[Ed. – Because the problem with California is, there are just too many companies still hanging on here.]
The California State Senate is considering SB 1372, which would raise the top corporate tax rate by 47% to 13%. The proposal ties the corporate tax rate to the ratio of a company’s CEO compensation to that of its median worker. While proposals to cap CEO pay are not entirely novel, the Tax Foundation stated that California’s tax increase would be the first to attempt to do so through the tax code.
Proponents of the bill argue the measure would push “companies to put less money into the hands of their CEOs and more into the hands of average employees.” The legislation creates a sliding corporate tax rate scale tied to CEO pay. For CEO compensation from zero to 25 times the median worker compensation, the bill would cut California’s corporate rate from 8.74% to 7%. But for each multiple increase of 25 times CEO compensation, the corporate tax rate would increase 0.5%, up to a top rate of 13%.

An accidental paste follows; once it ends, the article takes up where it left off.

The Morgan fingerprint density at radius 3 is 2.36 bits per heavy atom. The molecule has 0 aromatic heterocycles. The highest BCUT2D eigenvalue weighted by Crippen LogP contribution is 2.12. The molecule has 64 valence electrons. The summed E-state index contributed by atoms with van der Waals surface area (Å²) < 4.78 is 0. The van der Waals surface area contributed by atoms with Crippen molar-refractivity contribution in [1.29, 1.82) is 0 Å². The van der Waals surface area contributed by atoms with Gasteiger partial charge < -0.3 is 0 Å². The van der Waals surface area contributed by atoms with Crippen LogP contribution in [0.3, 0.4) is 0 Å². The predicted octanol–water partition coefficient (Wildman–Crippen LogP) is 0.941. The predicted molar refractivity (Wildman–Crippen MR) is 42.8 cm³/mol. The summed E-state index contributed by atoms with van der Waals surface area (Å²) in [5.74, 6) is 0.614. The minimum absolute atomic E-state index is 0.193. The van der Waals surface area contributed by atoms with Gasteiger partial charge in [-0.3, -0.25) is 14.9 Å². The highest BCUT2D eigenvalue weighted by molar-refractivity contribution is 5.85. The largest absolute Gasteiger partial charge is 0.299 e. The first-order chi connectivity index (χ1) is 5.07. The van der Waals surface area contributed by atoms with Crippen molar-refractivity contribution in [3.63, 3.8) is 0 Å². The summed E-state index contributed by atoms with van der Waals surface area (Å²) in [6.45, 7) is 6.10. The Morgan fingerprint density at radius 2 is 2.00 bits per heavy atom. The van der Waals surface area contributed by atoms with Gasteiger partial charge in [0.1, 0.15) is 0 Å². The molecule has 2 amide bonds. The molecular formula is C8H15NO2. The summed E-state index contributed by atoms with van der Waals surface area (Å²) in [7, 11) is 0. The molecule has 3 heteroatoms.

California’s already has 10th highest corporate tax rate in the United States. The state legislature’s scheme would raise the top corporate rate to the highest of any state. When added to the top United States corporate income tax rate, which is the world’s highest at 35%, corporations would face a California top marginal rate of 48%. …
Chief Executive.net annual survey, which polls CEOs on business issues, revealed that CEOs rated California the absolute worst state for taxation and regulations in 2013, nosing out New York for the first time. By the proposing a 47% corporate tax rate increase, it’s a good bet that California will retain its worst rating with CEOs this year.